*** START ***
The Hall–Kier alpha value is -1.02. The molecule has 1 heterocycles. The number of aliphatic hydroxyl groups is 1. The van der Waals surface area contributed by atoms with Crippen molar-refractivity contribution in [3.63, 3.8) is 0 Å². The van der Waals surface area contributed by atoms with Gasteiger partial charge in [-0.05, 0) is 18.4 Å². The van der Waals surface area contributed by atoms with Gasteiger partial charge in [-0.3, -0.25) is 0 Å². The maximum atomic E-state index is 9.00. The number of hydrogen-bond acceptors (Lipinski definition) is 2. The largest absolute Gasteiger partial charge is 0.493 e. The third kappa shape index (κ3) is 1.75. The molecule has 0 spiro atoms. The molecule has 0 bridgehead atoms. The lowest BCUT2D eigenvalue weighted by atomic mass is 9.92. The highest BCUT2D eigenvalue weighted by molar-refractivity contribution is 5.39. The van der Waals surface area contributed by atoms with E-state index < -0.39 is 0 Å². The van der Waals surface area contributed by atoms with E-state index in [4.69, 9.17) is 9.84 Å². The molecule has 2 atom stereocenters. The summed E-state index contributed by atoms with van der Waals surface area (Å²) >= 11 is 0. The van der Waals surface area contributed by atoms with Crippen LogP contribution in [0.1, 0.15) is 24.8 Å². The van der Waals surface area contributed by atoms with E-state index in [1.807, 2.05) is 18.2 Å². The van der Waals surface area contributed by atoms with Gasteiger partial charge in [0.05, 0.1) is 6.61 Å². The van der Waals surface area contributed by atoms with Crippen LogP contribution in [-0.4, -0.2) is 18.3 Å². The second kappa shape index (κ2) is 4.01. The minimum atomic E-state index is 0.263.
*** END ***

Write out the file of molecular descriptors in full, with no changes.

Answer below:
The Hall–Kier alpha value is -1.02. The molecule has 1 heterocycles. The number of aliphatic hydroxyl groups is 1. The van der Waals surface area contributed by atoms with Crippen molar-refractivity contribution in [3.63, 3.8) is 0 Å². The van der Waals surface area contributed by atoms with Gasteiger partial charge in [-0.05, 0) is 18.4 Å². The van der Waals surface area contributed by atoms with Gasteiger partial charge in [-0.3, -0.25) is 0 Å². The maximum atomic E-state index is 9.00. The number of hydrogen-bond acceptors (Lipinski definition) is 2. The largest absolute Gasteiger partial charge is 0.493 e. The third kappa shape index (κ3) is 1.75. The molecule has 0 spiro atoms. The molecule has 0 bridgehead atoms. The lowest BCUT2D eigenvalue weighted by atomic mass is 9.92. The highest BCUT2D eigenvalue weighted by molar-refractivity contribution is 5.39. The van der Waals surface area contributed by atoms with E-state index < -0.39 is 0 Å². The van der Waals surface area contributed by atoms with E-state index in [4.69, 9.17) is 9.84 Å². The molecule has 2 atom stereocenters. The summed E-state index contributed by atoms with van der Waals surface area (Å²) >= 11 is 0. The van der Waals surface area contributed by atoms with Crippen LogP contribution in [0.1, 0.15) is 24.8 Å². The van der Waals surface area contributed by atoms with E-state index in [1.807, 2.05) is 18.2 Å². The van der Waals surface area contributed by atoms with Gasteiger partial charge in [0.05, 0.1) is 6.61 Å². The van der Waals surface area contributed by atoms with Crippen LogP contribution in [-0.4, -0.2) is 18.3 Å². The second kappa shape index (κ2) is 4.01. The minimum atomic E-state index is 0.263.